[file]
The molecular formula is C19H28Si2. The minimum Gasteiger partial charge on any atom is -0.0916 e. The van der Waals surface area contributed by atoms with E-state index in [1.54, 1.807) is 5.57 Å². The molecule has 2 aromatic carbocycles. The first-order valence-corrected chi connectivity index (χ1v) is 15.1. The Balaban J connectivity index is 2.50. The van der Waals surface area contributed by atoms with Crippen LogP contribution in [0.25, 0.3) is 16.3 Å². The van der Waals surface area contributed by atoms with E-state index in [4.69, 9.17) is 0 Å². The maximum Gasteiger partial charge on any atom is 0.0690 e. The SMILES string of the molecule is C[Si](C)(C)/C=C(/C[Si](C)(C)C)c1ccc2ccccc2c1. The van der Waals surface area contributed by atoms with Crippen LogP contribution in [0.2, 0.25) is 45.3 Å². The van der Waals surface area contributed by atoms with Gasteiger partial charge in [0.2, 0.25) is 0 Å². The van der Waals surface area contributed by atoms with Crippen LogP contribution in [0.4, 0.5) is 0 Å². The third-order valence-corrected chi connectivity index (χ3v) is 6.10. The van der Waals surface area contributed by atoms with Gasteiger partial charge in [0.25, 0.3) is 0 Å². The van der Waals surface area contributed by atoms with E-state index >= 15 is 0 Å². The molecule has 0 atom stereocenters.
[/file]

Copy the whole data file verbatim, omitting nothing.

The molecular formula is C19H28Si2. The minimum Gasteiger partial charge on any atom is -0.0916 e. The van der Waals surface area contributed by atoms with E-state index in [1.54, 1.807) is 5.57 Å². The molecule has 2 aromatic carbocycles. The first-order valence-corrected chi connectivity index (χ1v) is 15.1. The Balaban J connectivity index is 2.50. The van der Waals surface area contributed by atoms with Crippen LogP contribution in [0.25, 0.3) is 16.3 Å². The van der Waals surface area contributed by atoms with E-state index in [4.69, 9.17) is 0 Å². The maximum Gasteiger partial charge on any atom is 0.0690 e. The SMILES string of the molecule is C[Si](C)(C)/C=C(/C[Si](C)(C)C)c1ccc2ccccc2c1. The van der Waals surface area contributed by atoms with Crippen LogP contribution in [0.2, 0.25) is 45.3 Å². The van der Waals surface area contributed by atoms with Gasteiger partial charge in [0.2, 0.25) is 0 Å². The van der Waals surface area contributed by atoms with Crippen LogP contribution in [0.4, 0.5) is 0 Å². The third-order valence-corrected chi connectivity index (χ3v) is 6.10. The van der Waals surface area contributed by atoms with Gasteiger partial charge in [0.25, 0.3) is 0 Å². The van der Waals surface area contributed by atoms with E-state index >= 15 is 0 Å². The molecule has 0 atom stereocenters.